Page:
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Destructiveness of pyroclastic surges controlled by turbulent fluctuations

Fig. 1
a) Lateral view of an advancing experimental pyroclastic surge at the eruption simulator PELE.
Schematic sketch of the internal flow structure shown in Fig. 1a. This illustrates the longitudinal subdivision of the gravity current into the frontal head and trailing body regions; and the vertical structure of the gravity current where the rear of the head and the entire body region are overlain by the gravity current wake. The wide dashed line demarcates the position of the lower boundary of the wake. The narrow-dashed line delineates the position of the fastest velocity magnitude in vertical profiles through the current. This position separates the head and body regions into a lower layer dominated by shear with the solid lower flow boundary, which is often referred to as the wall region; and an upper region dominated by free shear, which is often termed the jet region. Figure 1 depicts the experimental surge during propagation across the unconfined runout section from c. 16–31 m from the impact zone. At this stage, partially buoyant plumes develop across the flow length, which continue rising as a phoenix cloud for tens of seconds after the cessation of forward motion of the experimental pyroclastic surge.

Brosch E., G. Lube, M. Cerminara, T. Esposti Ongaro, E.C.P. Breard, J. Dufek, B. Sovilla, L. Fullard (2021). Nature Communication, 12, 7306,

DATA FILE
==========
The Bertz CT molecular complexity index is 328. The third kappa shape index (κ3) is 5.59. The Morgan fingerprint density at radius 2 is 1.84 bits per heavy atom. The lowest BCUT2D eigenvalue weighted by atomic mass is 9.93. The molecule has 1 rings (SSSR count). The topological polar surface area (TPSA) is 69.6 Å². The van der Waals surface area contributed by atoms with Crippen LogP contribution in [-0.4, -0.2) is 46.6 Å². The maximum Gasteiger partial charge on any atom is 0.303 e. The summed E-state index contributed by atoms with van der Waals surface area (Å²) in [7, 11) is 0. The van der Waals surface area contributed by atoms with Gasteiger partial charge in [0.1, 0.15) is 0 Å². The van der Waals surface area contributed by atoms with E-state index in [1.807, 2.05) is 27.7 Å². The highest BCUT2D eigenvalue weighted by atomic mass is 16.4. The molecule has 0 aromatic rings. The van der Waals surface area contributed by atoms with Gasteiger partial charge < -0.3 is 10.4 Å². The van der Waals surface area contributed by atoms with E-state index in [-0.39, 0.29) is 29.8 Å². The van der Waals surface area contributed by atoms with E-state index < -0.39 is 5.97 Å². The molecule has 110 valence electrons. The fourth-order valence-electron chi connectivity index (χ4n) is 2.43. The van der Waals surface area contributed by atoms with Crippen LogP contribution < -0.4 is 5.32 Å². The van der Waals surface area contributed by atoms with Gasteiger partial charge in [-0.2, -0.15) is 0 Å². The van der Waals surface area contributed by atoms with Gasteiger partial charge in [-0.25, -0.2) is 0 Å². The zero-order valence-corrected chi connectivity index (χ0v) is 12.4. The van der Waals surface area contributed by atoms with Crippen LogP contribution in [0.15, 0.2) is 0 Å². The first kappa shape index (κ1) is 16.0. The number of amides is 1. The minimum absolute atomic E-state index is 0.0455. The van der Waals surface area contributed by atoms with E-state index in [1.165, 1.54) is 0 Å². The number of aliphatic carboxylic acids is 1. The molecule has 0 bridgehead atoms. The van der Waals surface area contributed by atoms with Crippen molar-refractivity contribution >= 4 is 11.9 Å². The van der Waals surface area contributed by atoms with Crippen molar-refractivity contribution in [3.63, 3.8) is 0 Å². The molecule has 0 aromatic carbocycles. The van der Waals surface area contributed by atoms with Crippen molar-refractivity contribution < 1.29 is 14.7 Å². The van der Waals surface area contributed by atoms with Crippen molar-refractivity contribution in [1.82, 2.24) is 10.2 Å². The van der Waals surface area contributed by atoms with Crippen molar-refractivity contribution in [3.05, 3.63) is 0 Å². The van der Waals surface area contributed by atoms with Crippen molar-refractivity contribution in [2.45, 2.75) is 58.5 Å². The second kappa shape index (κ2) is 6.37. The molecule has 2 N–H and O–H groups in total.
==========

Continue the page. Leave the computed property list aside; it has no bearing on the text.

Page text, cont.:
Pyroclastic surges are lethal hazards from volcanoes that exhibit enormous destructiveness through dynamic pressures of 100–102 kPa inside flows capable of obliterating reinforced buildings. However, to date, there are no measurements inside these currents to quantify the dynamics of this important hazard process. Here we show, through large-scale experiments and the first field measurement of pressure inside pyroclastic surges, that dynamic pressure energy is mostly carried by large-scale coherent turbulent structures and gravity waves. These perpetuate as low-frequency high-pressure pulses downcurrent, form maxima in the flow energy spectra and drive a turbulent energy cascade. The pressure maxima exceed mean values, which are traditionally estimated for hazard assessments, manifold. The frequency of the most energetic coherent turbulent structures is bounded by a critical Strouhal number of ~0.3, allowing quantitative predictions. This explains the destructiveness of real-world flows through the development of c. 1–20 successive high-pressure pulses per minute. This discovery, which is also applicable to powder snow avalanches, necessitates a re-evaluation of hazard models that aim to forecast and mitigate volcanic hazard impacts globally.